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Have you ever felt like you’d rather go to the dentist than go to work? Are you always skirting the edge of “barely acceptable” performance because you hate what you’re doing? Have you ever thought “My job is killing me” and started glumly planning your own funeral? If so, you’re in the right place – today we’re examining what to do when you dread work.
“My Job is Killing Me” – What To Do When You Hate Work
Your alarm goes off and you groan before blindly slapping the “snooze” and trying to sleep for a few more minutes, hoping that you can pretend that you don’t need to go to work. You rush through your morning routine – hitting that snooze button means you’re running behind – and make your way to work. Each step you take feels like an increasingly heavy weight is on your feet, and you can barely muster up a smile even for the co-workers you like.
Dreading work is a common occurrence. According to a 2017 Gallup study, up to 85% of workers feel “disengaged.” The problem is more prevalent among the millennial generation, who often view work as part of their identity – how often are you meeting a new person and hearing something along the lines of “so what do you do?” Work is often an intrinsic part of our identity, and being in a position where you’re dreading work often makes you feel like there must be something wrong with your life.
Is Your Job Literally Killing You?
For most of us, unless we work in a field that requires exposure to hazardous materials or contagious diseases, the chances that our work might actually directly kill us is fairly low. However – it can certainly contribute.
Being under stress causes the production of cortisol. Cortisol suppresses bodily functions that are not immediately necessary for survival – it triggers your body’s “fight or flight” response. This may mean disrupting your sleep (because you might need to wake up and run if you’re being attacked!), suppressing your digestion (no time to sit around and be a glutton, that’s just going to slow you down in battle!), affecting your reproductive health (reproducing is going to make you get eaten!), or any other number of things.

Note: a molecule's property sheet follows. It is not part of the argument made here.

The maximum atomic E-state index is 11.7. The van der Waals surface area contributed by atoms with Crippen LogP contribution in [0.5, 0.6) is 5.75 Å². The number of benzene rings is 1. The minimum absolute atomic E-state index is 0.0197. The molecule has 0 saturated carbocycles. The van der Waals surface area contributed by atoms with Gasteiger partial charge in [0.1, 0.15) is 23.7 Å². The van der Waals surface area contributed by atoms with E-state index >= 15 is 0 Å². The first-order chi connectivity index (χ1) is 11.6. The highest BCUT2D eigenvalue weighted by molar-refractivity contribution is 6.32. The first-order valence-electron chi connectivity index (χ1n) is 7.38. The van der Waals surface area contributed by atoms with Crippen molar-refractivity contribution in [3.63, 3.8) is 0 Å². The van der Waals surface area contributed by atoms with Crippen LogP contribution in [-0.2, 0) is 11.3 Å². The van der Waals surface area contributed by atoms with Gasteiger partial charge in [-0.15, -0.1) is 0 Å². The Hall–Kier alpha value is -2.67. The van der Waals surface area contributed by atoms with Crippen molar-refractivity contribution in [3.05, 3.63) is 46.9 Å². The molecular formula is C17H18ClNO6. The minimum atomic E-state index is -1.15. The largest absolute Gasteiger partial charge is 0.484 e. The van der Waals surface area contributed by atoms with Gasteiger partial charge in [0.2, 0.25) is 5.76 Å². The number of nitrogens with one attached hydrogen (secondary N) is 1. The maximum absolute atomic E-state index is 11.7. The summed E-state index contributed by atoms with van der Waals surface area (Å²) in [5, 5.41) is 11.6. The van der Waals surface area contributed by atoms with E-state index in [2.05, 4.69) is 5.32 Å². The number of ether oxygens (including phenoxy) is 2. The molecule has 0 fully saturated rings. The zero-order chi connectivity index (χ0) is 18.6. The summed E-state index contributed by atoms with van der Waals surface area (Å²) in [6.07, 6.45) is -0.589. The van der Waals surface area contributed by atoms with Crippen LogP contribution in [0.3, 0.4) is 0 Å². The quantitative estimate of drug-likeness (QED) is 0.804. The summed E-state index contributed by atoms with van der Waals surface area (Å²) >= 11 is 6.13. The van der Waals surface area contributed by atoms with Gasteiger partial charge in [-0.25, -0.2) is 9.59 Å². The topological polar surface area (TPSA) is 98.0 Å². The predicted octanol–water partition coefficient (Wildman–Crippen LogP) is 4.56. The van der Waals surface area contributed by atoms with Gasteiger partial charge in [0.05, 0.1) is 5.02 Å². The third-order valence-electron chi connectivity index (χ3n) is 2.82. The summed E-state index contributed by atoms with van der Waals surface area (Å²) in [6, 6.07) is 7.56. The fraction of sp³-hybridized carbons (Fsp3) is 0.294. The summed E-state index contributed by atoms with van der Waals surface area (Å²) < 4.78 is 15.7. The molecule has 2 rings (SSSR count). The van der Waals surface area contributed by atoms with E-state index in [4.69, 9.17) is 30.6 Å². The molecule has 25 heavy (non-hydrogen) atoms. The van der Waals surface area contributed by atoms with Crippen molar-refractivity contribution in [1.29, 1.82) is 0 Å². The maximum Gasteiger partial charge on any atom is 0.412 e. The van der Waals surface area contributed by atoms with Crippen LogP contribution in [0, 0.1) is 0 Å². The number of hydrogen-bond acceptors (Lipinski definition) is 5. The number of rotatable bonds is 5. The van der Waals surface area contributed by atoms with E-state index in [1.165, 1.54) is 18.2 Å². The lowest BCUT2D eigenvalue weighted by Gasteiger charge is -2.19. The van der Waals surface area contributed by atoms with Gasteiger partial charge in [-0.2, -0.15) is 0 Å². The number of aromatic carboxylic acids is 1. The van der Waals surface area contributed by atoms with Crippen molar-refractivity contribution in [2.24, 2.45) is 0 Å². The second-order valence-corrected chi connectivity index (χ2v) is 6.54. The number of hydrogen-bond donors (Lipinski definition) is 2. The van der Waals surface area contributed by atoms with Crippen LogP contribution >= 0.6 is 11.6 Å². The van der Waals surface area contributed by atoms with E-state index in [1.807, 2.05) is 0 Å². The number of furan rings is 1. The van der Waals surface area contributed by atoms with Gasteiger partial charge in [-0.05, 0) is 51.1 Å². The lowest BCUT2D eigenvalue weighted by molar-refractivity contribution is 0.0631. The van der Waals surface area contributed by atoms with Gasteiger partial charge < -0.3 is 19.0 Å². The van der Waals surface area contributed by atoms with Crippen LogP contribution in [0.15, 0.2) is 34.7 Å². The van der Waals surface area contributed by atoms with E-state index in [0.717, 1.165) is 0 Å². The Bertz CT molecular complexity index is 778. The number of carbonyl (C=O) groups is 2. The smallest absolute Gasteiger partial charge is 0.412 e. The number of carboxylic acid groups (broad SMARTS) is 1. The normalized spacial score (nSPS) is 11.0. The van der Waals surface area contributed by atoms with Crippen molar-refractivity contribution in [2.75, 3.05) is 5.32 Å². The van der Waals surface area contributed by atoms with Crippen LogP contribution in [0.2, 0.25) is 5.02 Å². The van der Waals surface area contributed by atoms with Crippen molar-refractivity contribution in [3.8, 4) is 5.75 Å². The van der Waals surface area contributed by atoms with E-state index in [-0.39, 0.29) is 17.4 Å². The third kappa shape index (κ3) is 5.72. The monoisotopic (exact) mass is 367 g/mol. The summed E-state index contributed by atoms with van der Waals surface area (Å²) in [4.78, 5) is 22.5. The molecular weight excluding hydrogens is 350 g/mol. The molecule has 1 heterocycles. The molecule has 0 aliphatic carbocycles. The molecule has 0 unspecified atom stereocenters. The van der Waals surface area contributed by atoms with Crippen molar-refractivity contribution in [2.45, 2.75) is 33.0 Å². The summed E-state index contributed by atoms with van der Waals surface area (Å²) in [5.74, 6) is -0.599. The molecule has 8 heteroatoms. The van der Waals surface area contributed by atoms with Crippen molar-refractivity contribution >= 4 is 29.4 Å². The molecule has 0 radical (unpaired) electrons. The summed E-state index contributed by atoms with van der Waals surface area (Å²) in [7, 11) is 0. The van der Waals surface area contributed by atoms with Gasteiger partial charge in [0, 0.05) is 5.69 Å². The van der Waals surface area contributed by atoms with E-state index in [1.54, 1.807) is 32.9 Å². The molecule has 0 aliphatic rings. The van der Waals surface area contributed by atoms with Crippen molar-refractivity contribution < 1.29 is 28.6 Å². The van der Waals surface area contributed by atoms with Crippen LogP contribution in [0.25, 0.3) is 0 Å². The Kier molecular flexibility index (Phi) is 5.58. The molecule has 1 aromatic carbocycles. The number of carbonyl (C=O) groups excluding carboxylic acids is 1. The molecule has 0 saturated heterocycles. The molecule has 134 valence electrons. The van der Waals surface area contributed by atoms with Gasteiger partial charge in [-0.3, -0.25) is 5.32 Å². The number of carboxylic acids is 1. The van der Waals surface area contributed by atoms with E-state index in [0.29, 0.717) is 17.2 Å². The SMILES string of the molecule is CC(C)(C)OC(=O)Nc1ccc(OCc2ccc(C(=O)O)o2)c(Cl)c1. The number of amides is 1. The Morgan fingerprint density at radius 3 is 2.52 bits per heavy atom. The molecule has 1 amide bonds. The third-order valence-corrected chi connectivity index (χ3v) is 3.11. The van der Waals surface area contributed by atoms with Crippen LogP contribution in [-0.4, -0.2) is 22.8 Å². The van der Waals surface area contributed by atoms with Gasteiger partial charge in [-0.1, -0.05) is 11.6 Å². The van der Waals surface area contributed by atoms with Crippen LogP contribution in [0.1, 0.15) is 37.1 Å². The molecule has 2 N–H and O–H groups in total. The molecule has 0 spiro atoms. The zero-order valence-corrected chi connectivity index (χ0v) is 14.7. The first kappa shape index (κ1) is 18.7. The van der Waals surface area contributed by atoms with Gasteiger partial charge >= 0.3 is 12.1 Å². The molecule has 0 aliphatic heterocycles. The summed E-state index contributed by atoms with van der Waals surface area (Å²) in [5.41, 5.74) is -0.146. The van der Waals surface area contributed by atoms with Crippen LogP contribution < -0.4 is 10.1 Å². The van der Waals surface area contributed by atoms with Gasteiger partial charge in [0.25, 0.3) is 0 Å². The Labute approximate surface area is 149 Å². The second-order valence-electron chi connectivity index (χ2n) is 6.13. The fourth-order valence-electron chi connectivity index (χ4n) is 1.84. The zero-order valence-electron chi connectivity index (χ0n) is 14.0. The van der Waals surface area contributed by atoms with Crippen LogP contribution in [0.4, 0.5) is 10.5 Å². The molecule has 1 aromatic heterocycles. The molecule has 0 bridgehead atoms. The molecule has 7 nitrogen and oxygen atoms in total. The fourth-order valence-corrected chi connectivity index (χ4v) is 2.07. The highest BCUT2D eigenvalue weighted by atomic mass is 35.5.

Now, in centuries past, when villages were being ransacked or our ancestors were fending off saber-toothed tiger attacks, this was a good thing. In modern times, your hypothalamus (the part that produces cortisol) hasn’t gotten the memo that we don’t need to worry about those things, and it produces cortisol in response to environmental stressors – like working at a job we hate.
What can constant exposure to higher cortisol levels do? It can put you at increased risk of:
- Digestive problems
- Weight gain
- Sleep problems
- Memory and concentration issues
- Heart problems
Clearly, having a lower level of cortisol is a positive – but how do you achieve that when you hate your work?
How To Lower Your Stress Levels At Work
There are several things that can be done to help lower stress levels.
First, make sure your life outside of work is in a good place. If your relationships with other people are unhealthy, it’s going to affect how you feel about everything else, including work.
How are you treating yourself? If you tend to carry a lot of your stress physically, and you aren’t getting regular massages or participating in activities such as yoga, you’re going to feel your stress throughout your body – which is going to contribute to the rest of your life.